The shot was taken by Damian Peach: "This photograph was taken as part of a long series of images taken over a three-week period from the island of Barbados in the Caribbean – a location where the atmospheric clarity is frequently excellent, allowing very clear and detailed photographs of the planets to be obtained. I’ve been interested in Astronomy since the age of ten and have specialized in photographing the planets for the last fourteen years. I’m very happy with the photo and wouldn’t really change any aspect of it."
Check out a video interview with Peach, AFTER THE JUMP...
In related news, a new study suggests that Jupiter's icy moon Europa meets two key requirements for harboring life:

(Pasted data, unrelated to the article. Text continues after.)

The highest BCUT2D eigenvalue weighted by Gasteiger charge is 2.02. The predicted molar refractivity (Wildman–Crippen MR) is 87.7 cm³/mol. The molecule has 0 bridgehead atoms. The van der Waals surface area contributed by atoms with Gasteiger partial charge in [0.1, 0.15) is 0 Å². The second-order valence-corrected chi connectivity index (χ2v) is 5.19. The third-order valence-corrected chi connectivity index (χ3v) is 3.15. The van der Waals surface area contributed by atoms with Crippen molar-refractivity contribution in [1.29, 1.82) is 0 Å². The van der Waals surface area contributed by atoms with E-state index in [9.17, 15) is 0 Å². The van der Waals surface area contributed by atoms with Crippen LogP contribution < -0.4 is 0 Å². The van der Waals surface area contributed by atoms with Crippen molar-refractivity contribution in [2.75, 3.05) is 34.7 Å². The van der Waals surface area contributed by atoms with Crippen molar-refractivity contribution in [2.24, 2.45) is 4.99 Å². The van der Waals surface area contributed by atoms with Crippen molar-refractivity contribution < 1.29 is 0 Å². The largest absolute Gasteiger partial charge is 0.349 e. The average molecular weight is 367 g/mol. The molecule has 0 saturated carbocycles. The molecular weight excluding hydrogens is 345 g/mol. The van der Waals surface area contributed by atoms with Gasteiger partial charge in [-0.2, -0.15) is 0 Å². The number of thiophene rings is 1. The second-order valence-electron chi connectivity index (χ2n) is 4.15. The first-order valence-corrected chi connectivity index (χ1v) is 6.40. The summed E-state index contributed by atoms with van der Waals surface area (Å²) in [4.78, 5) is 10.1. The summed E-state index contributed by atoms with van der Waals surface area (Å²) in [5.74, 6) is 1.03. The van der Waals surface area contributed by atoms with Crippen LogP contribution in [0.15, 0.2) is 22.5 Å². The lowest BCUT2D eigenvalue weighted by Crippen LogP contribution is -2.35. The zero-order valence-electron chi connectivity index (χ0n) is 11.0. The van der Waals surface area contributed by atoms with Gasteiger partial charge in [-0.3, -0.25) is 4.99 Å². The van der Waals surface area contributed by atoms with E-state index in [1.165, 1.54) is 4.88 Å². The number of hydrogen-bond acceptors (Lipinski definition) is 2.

Cut off from the sun, Europa's subterranean ocean would need some other energy source to sustain life. Hoehler said spacecraft observations show that there is a huge amount of stored energy in Europa's mineral-rich crust, but it is separated from the liquid ocean below by at least 6 miles (10 km) of ice. Like the two terminals of a battery, energy can flow from the surface material to the ocean only if the two are somehow connected, he said.
"What you're hearing about here today would be a way to take this surface material, transport it potentially down into the ocean and in essence tap Europa's battery. When you tap that battery, you move from a system which checks one of the requirements for life to a system that checks a second critical requirement for life, and I think this really impacts the way we consider habitability on Europa."